Columbus Dispatch: FitzGerald campaigns against changes made to homestead exemptions
By Joe Vardon
We’ve apparently already reached the “bracketing” stage of the 2014 gubernatorial election.
Likely Democratic nominee Ed FitzGerald held a campaign press conference this morning at the Gillie Senior Recreation Center on Morse Road.
The man he will try to beat next fall, Republican Gov. John Kasich, launched his Steady U Ohio anti-falls program for seniors in the exact same spot some 24 days ago.
The politicians’ target demographic was obviously the same, but their messages were quite different. FitzGerald’s event was to again draw attention to his opposition of changes to the homestead exemption Kasich signed into law as part of the budget on June 30 — the second such press conference FitzGerald has had in Columbus in about two weeks.
“We’re going to continue speaking out about it all over the state until Gov. Kasich concedes that he made a mistake,” FitzGerald said.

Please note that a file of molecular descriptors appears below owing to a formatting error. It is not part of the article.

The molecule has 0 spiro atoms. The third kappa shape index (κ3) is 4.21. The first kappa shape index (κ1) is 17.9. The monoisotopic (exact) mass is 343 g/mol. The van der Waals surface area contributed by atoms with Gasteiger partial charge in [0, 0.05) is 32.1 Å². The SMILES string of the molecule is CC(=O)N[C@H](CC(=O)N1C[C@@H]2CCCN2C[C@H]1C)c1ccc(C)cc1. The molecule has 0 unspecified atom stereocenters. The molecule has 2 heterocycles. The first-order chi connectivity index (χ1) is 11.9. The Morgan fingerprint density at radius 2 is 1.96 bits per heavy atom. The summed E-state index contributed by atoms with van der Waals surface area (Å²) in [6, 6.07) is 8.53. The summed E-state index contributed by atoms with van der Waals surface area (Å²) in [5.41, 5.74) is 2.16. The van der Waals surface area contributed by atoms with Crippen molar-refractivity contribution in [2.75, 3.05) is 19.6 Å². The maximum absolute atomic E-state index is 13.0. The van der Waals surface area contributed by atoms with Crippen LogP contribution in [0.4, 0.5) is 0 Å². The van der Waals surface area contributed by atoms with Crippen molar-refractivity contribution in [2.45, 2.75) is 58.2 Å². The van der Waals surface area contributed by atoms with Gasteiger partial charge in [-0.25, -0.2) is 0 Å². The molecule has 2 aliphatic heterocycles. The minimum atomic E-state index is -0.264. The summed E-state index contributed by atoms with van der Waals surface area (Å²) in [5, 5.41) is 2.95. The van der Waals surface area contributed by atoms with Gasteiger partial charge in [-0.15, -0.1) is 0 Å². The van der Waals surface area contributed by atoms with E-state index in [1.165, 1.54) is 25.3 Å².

FitzGerald, 45, was surrounded by six seniors at this morning’s news conference. Five of them were already over 65, meaning they would not be affected by changes to the homestead exemption that would limit eligibility to $30,000 in adjusted gross income for people who turn 65 after Jan. 1 to qualify for the property tax break.
“I’m 70, so I’m lucky,” said Dave Girves, of Columbus. “But I’ve got kids that won’t be eligible.”
“It’s absolutely tragic that my fellow Velcro generation members who aren’t 65 already won’t be eligible,” said Bob Crosby, 76, of Columbus.
“I feel sort of betrayed,” said Anita Beck, 60, a retired teacher from Worthington.
The homestead exemption changes were approved as part of a three-year, net $2.7 billion tax cut in Ohio. Rob Nichols, a spokesman for Kasich, did not immediately return a phone message seeking comment.
FitzGerald continues to take heat from Republicans for his push as Cuyahoga County executive to apply a bed tax to free hotel rooms in his county. He says the idea is targeted toward high rollers who are given complimentary rooms at the Horsehoe Casino in downtown Cleveland, but opponents say it would make hotels in the area less competitive.
“Mr. Fitzgerald has a history of wasteful spending and over-taxation,” said Eli Miller, Ohio director for Americans for Prosperity, in an emailed statement. “The businesses and taxpayers in Cuyahoga County are not revenue streams for endless funding requests. We hope he will withdraw the proposal and put the hotel tax to bed.”